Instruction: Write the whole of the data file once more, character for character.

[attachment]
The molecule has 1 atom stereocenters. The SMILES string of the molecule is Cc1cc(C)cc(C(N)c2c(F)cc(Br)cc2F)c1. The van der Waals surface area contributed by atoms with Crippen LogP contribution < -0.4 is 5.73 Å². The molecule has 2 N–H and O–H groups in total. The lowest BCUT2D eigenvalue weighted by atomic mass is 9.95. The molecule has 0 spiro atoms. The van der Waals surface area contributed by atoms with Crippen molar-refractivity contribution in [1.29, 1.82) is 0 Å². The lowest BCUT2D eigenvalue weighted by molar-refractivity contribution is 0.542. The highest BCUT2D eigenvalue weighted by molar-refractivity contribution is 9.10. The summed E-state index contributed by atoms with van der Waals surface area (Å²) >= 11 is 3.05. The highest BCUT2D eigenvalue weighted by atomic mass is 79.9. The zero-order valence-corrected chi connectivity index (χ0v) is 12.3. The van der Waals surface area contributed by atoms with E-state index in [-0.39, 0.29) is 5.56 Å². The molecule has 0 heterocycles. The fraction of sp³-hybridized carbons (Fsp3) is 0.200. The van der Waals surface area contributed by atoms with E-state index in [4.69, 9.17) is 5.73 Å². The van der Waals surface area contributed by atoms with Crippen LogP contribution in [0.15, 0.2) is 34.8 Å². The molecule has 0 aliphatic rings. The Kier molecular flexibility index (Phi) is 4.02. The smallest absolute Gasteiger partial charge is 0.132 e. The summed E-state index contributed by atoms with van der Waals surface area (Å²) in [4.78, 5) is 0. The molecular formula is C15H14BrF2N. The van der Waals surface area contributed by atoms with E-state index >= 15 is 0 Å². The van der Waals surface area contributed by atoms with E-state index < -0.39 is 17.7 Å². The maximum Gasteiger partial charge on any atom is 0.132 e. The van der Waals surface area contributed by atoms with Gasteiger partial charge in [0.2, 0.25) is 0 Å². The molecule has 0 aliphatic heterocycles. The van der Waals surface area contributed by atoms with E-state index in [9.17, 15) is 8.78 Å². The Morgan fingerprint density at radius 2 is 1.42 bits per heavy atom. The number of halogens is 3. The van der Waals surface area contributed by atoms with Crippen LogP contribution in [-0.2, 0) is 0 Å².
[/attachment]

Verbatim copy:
The molecule has 1 atom stereocenters. The SMILES string of the molecule is Cc1cc(C)cc(C(N)c2c(F)cc(Br)cc2F)c1. The van der Waals surface area contributed by atoms with Crippen LogP contribution < -0.4 is 5.73 Å². The molecule has 2 N–H and O–H groups in total. The lowest BCUT2D eigenvalue weighted by atomic mass is 9.95. The molecule has 0 spiro atoms. The van der Waals surface area contributed by atoms with Crippen molar-refractivity contribution in [1.29, 1.82) is 0 Å². The lowest BCUT2D eigenvalue weighted by molar-refractivity contribution is 0.542. The highest BCUT2D eigenvalue weighted by molar-refractivity contribution is 9.10. The summed E-state index contributed by atoms with van der Waals surface area (Å²) >= 11 is 3.05. The highest BCUT2D eigenvalue weighted by atomic mass is 79.9. The zero-order valence-corrected chi connectivity index (χ0v) is 12.3. The van der Waals surface area contributed by atoms with E-state index in [-0.39, 0.29) is 5.56 Å². The molecule has 0 heterocycles. The fraction of sp³-hybridized carbons (Fsp3) is 0.200. The van der Waals surface area contributed by atoms with E-state index in [4.69, 9.17) is 5.73 Å². The van der Waals surface area contributed by atoms with Crippen LogP contribution in [0.15, 0.2) is 34.8 Å². The molecule has 0 aliphatic rings. The Kier molecular flexibility index (Phi) is 4.02. The smallest absolute Gasteiger partial charge is 0.132 e. The summed E-state index contributed by atoms with van der Waals surface area (Å²) in [4.78, 5) is 0. The molecular formula is C15H14BrF2N. The van der Waals surface area contributed by atoms with E-state index >= 15 is 0 Å². The van der Waals surface area contributed by atoms with E-state index < -0.39 is 17.7 Å². The maximum Gasteiger partial charge on any atom is 0.132 e. The van der Waals surface area contributed by atoms with Gasteiger partial charge in [0.2, 0.25) is 0 Å². The molecule has 0 aliphatic heterocycles. The van der Waals surface area contributed by atoms with E-state index in [9.17, 15) is 8.78 Å². The Morgan fingerprint density at radius 2 is 1.42 bits per heavy atom. The number of halogens is 3. The van der Waals surface area contributed by atoms with Crippen LogP contribution in [-0.2, 0) is 0 Å².